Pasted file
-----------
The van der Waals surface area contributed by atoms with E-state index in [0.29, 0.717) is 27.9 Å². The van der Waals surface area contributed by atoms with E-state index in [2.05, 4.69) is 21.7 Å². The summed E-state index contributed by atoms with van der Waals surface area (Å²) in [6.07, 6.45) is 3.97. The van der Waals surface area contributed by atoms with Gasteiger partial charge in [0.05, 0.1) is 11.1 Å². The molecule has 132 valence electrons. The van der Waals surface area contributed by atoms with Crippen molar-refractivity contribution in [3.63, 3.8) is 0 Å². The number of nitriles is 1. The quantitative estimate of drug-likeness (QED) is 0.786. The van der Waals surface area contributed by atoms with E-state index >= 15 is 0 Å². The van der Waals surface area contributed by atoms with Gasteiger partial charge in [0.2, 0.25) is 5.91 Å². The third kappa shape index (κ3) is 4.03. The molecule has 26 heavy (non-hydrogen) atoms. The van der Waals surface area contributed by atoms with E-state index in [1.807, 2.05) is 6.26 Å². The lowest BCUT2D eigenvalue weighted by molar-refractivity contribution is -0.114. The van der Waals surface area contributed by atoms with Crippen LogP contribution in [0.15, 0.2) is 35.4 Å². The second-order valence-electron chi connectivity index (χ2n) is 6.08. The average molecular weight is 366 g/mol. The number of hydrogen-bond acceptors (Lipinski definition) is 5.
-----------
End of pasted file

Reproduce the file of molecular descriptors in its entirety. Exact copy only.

The van der Waals surface area contributed by atoms with E-state index in [0.29, 0.717) is 27.9 Å². The van der Waals surface area contributed by atoms with E-state index in [2.05, 4.69) is 21.7 Å². The summed E-state index contributed by atoms with van der Waals surface area (Å²) in [6.07, 6.45) is 3.97. The van der Waals surface area contributed by atoms with Gasteiger partial charge in [0.05, 0.1) is 11.1 Å². The molecule has 132 valence electrons. The van der Waals surface area contributed by atoms with Crippen molar-refractivity contribution in [3.63, 3.8) is 0 Å². The number of nitriles is 1. The quantitative estimate of drug-likeness (QED) is 0.786. The van der Waals surface area contributed by atoms with E-state index >= 15 is 0 Å². The van der Waals surface area contributed by atoms with Gasteiger partial charge in [0.2, 0.25) is 5.91 Å². The third kappa shape index (κ3) is 4.03. The molecule has 26 heavy (non-hydrogen) atoms. The van der Waals surface area contributed by atoms with E-state index in [1.807, 2.05) is 6.26 Å². The lowest BCUT2D eigenvalue weighted by molar-refractivity contribution is -0.114. The van der Waals surface area contributed by atoms with Crippen LogP contribution in [0.15, 0.2) is 35.4 Å². The second-order valence-electron chi connectivity index (χ2n) is 6.08. The average molecular weight is 366 g/mol. The number of hydrogen-bond acceptors (Lipinski definition) is 5.